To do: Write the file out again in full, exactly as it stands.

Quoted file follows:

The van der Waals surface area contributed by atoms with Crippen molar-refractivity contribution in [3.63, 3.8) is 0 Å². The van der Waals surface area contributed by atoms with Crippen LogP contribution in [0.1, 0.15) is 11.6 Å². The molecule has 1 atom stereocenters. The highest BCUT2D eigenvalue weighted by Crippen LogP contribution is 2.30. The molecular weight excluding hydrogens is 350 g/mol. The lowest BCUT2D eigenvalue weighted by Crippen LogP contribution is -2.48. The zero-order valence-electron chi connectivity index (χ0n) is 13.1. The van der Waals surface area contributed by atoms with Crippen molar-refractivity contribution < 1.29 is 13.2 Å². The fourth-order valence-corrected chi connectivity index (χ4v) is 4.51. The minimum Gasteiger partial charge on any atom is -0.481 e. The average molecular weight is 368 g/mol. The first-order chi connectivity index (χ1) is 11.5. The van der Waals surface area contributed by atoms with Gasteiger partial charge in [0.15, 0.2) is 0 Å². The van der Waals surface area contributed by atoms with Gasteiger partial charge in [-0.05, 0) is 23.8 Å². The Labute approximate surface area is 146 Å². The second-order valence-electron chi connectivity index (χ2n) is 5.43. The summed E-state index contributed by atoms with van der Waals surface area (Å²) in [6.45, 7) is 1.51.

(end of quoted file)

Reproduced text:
The van der Waals surface area contributed by atoms with Crippen molar-refractivity contribution in [3.63, 3.8) is 0 Å². The van der Waals surface area contributed by atoms with Crippen LogP contribution in [0.1, 0.15) is 11.6 Å². The molecule has 1 atom stereocenters. The highest BCUT2D eigenvalue weighted by Crippen LogP contribution is 2.30. The molecular weight excluding hydrogens is 350 g/mol. The lowest BCUT2D eigenvalue weighted by Crippen LogP contribution is -2.48. The zero-order valence-electron chi connectivity index (χ0n) is 13.1. The van der Waals surface area contributed by atoms with Crippen molar-refractivity contribution < 1.29 is 13.2 Å². The fourth-order valence-corrected chi connectivity index (χ4v) is 4.51. The minimum Gasteiger partial charge on any atom is -0.481 e. The average molecular weight is 368 g/mol. The first-order chi connectivity index (χ1) is 11.5. The van der Waals surface area contributed by atoms with Gasteiger partial charge in [0.15, 0.2) is 0 Å². The van der Waals surface area contributed by atoms with Gasteiger partial charge in [-0.05, 0) is 23.8 Å². The Labute approximate surface area is 146 Å². The second-order valence-electron chi connectivity index (χ2n) is 5.43. The summed E-state index contributed by atoms with van der Waals surface area (Å²) in [6.45, 7) is 1.51.